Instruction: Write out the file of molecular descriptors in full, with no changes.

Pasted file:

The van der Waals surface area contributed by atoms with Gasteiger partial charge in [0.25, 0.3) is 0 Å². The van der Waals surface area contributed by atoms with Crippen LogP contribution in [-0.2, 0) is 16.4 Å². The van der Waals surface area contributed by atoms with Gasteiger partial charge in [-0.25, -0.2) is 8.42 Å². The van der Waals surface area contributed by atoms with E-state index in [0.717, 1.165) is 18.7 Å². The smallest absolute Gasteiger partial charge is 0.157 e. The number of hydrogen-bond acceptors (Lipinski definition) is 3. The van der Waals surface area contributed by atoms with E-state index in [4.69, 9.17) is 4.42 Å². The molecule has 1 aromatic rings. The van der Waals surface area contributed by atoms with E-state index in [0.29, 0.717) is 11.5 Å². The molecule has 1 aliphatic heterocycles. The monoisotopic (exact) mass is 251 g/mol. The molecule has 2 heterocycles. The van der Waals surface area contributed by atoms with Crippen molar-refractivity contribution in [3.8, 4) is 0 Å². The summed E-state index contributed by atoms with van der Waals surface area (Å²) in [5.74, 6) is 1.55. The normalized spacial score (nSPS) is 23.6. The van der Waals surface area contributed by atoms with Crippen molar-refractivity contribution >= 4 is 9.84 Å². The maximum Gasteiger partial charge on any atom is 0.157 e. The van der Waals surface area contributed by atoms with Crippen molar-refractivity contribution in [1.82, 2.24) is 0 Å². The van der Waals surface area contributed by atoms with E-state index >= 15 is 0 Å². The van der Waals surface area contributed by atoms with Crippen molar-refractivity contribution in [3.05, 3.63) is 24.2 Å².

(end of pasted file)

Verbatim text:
The van der Waals surface area contributed by atoms with Gasteiger partial charge in [0.25, 0.3) is 0 Å². The van der Waals surface area contributed by atoms with Crippen LogP contribution in [-0.2, 0) is 16.4 Å². The van der Waals surface area contributed by atoms with Gasteiger partial charge in [-0.25, -0.2) is 8.42 Å². The van der Waals surface area contributed by atoms with E-state index in [0.717, 1.165) is 18.7 Å². The smallest absolute Gasteiger partial charge is 0.157 e. The number of hydrogen-bond acceptors (Lipinski definition) is 3. The van der Waals surface area contributed by atoms with E-state index in [4.69, 9.17) is 4.42 Å². The molecule has 1 aromatic rings. The van der Waals surface area contributed by atoms with E-state index in [0.29, 0.717) is 11.5 Å². The molecule has 1 aliphatic heterocycles. The monoisotopic (exact) mass is 251 g/mol. The molecule has 2 heterocycles. The van der Waals surface area contributed by atoms with Crippen molar-refractivity contribution in [3.8, 4) is 0 Å². The summed E-state index contributed by atoms with van der Waals surface area (Å²) in [5.74, 6) is 1.55. The normalized spacial score (nSPS) is 23.6. The van der Waals surface area contributed by atoms with Crippen molar-refractivity contribution >= 4 is 9.84 Å². The maximum Gasteiger partial charge on any atom is 0.157 e. The van der Waals surface area contributed by atoms with Crippen molar-refractivity contribution in [1.82, 2.24) is 0 Å². The van der Waals surface area contributed by atoms with E-state index >= 15 is 0 Å². The van der Waals surface area contributed by atoms with Crippen molar-refractivity contribution in [3.05, 3.63) is 24.2 Å².